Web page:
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IRC - The online hangout before, during, and after, facebook

Internet Relay Chat, or IRC as it is commonly known as, was the first and original open access public multi-user chat (excluding unix "talk"), yes kiddies, the Internet's old hands were publicly multi chatting long before ICQ, MSN, and well before privacy invading predatory sites like facebook were even dreamt of, in fact, back as early as 1988, and it's still a very active social outlet today, yet, rather unjustly, doesn't get the attention it deserves, perhaps this is a good thing, it's not like IRC is just for elitists these days, it hasn't been that way since the nineties, but it has its loyal fanbase, and contrary to popular belief, not everyone thinks facebook is the "in thing", nor will it ever be to many, if you want to make public comments, set up a blog, or share pictures for anyone to see that's archived for life, there's always your blog, or twitter.

Sure, there is a difference, facebook and the like record what you say, even if you do not save it, and shows it and your shared pictures to almost everyone at any time and kept indefinitely, refusing to actually delete anything, only hiding it, override your rights by claiming copyright ownership on everything you post, let people know when your away so criminals can break in and clean you out, let the world know all about you, so you can become a high risk target of identity theft - well there ya go, facebook does have its purposes afterall :-D. IRC on the other hand, is a real time multi user chat service, you need to be there, there and then to see what's being said, your private messages go nowhere but to the recipient, your public messages for all in the channel, but not logged by the servers, and one other thing I really love about it, is there is no in your face constant server sponsored or paid spamming of advertisements occupying three quarters of your bandwith.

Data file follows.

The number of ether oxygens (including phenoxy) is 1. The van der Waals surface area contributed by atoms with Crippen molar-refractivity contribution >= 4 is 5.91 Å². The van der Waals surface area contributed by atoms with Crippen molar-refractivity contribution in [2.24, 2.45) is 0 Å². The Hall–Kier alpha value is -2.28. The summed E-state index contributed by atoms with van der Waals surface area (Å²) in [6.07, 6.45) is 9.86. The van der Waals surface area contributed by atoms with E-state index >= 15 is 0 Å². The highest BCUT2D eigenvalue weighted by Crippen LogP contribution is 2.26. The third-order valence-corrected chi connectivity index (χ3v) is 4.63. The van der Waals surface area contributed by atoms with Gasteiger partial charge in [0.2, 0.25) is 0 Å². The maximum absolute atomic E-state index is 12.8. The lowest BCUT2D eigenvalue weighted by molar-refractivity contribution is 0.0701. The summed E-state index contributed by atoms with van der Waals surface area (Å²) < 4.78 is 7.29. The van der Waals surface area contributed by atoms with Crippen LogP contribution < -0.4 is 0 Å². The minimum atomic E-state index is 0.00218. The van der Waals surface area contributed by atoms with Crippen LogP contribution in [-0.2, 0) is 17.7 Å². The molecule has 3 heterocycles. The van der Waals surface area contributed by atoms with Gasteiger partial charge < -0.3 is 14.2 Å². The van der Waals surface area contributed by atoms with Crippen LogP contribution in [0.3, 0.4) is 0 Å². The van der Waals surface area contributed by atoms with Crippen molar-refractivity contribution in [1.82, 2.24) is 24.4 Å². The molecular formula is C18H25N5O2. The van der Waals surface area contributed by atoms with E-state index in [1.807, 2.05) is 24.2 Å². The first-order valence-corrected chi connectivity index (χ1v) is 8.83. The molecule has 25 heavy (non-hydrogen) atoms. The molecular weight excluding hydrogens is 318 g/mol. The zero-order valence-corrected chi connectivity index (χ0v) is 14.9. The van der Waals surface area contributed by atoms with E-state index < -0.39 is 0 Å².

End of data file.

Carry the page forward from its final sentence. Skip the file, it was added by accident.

IRC was originally created by Jarkko Oikarinen to replace a chat program called MultiUser Talk used on a BBS (Bulletin Board System) back in 1988, it also quickly replaced the old unix talk program, which became horribly messy with only a mere few users at the same time. Although IRC was assigned port 194 TCP by IANA, IRC servers have always run on TCP port 6667, it was common for some larger networks to also use 6668, 6669, and others as well. The reason they have always used 6667 instead of their officially allocated port, was to avoid having to start the IRCd software with root privileges, which was, and always will be, a very dangerous thing to do. Oh, and in case you are wondering, yes, many of the popular IRC servers like ircu are designed to be IPv6 capable.

IRC is an UN-MODERATED medium, meaning its more or less a free for all and anything goes, but most IRC Servers will have policies, you can view these by typing /motd, normally they are just common sense rules. IRC is also really easy to use, there are clients for any Operating System, Linux, Mac, Windows, and so on. There are also some networks or providors like mibbit that offer Web access to some networks, I do offer a word of caution on using Web based chats, including mibbit, well, they are Web based, therefore, they are not a server, they are a remote client as far as the IRC servers are concerned, and like with most local clients, they do offer a way to log all chats that you are involved in, so should probably be avoided at all times if you value your privacy, most real IRC clients do not take up much disk space at all anyway, so I highly encourage you to use one (see below).